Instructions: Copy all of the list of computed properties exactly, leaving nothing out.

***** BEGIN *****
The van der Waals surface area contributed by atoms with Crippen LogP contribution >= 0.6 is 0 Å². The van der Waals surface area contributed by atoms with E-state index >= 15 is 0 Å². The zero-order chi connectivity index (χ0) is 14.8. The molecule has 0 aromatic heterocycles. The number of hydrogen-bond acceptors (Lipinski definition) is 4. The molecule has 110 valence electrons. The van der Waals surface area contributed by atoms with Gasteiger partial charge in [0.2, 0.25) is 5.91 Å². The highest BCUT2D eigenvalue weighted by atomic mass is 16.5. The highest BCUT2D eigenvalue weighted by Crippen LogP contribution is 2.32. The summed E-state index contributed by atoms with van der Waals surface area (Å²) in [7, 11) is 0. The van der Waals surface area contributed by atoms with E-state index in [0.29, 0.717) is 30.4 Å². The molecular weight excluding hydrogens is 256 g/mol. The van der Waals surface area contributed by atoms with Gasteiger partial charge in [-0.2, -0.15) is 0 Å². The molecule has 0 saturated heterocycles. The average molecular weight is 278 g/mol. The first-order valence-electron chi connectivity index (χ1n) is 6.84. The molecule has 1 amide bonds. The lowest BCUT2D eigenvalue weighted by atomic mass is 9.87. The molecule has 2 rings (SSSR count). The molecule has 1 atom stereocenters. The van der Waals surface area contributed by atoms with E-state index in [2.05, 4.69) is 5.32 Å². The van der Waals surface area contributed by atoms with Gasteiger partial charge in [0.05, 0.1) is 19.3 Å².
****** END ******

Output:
The van der Waals surface area contributed by atoms with Crippen LogP contribution >= 0.6 is 0 Å². The van der Waals surface area contributed by atoms with E-state index >= 15 is 0 Å². The zero-order chi connectivity index (χ0) is 14.8. The molecule has 0 aromatic heterocycles. The number of hydrogen-bond acceptors (Lipinski definition) is 4. The molecule has 110 valence electrons. The van der Waals surface area contributed by atoms with Gasteiger partial charge in [0.2, 0.25) is 5.91 Å². The highest BCUT2D eigenvalue weighted by atomic mass is 16.5. The highest BCUT2D eigenvalue weighted by Crippen LogP contribution is 2.32. The summed E-state index contributed by atoms with van der Waals surface area (Å²) in [7, 11) is 0. The van der Waals surface area contributed by atoms with E-state index in [0.29, 0.717) is 30.4 Å². The molecular weight excluding hydrogens is 256 g/mol. The van der Waals surface area contributed by atoms with Gasteiger partial charge in [-0.2, -0.15) is 0 Å². The molecule has 0 saturated heterocycles. The average molecular weight is 278 g/mol. The first-order valence-electron chi connectivity index (χ1n) is 6.84. The molecule has 1 amide bonds. The lowest BCUT2D eigenvalue weighted by atomic mass is 9.87. The molecule has 2 rings (SSSR count). The molecule has 1 atom stereocenters. The van der Waals surface area contributed by atoms with E-state index in [2.05, 4.69) is 5.32 Å². The van der Waals surface area contributed by atoms with Gasteiger partial charge in [0.05, 0.1) is 19.3 Å².